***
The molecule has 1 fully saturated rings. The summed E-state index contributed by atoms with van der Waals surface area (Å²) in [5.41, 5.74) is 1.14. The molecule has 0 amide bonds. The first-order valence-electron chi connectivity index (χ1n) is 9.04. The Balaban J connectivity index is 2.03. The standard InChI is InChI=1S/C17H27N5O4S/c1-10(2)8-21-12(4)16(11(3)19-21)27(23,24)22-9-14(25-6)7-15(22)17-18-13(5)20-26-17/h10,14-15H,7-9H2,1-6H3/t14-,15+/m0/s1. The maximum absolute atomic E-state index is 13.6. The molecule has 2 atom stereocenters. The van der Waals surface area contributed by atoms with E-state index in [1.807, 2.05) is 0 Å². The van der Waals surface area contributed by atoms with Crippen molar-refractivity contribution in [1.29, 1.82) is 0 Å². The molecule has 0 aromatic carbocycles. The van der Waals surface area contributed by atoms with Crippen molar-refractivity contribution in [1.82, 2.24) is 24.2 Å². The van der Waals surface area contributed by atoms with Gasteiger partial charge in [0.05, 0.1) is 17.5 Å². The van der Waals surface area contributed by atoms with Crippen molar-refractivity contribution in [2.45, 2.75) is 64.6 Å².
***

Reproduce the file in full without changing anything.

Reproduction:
The molecule has 1 fully saturated rings. The summed E-state index contributed by atoms with van der Waals surface area (Å²) in [5.41, 5.74) is 1.14. The molecule has 0 amide bonds. The first-order valence-electron chi connectivity index (χ1n) is 9.04. The Balaban J connectivity index is 2.03. The standard InChI is InChI=1S/C17H27N5O4S/c1-10(2)8-21-12(4)16(11(3)19-21)27(23,24)22-9-14(25-6)7-15(22)17-18-13(5)20-26-17/h10,14-15H,7-9H2,1-6H3/t14-,15+/m0/s1. The maximum absolute atomic E-state index is 13.6. The molecule has 2 atom stereocenters. The van der Waals surface area contributed by atoms with E-state index in [1.807, 2.05) is 0 Å². The van der Waals surface area contributed by atoms with Crippen molar-refractivity contribution in [1.29, 1.82) is 0 Å². The molecule has 0 aromatic carbocycles. The van der Waals surface area contributed by atoms with Crippen molar-refractivity contribution in [1.82, 2.24) is 24.2 Å². The van der Waals surface area contributed by atoms with Gasteiger partial charge in [0.05, 0.1) is 17.5 Å². The van der Waals surface area contributed by atoms with Crippen molar-refractivity contribution in [2.45, 2.75) is 64.6 Å².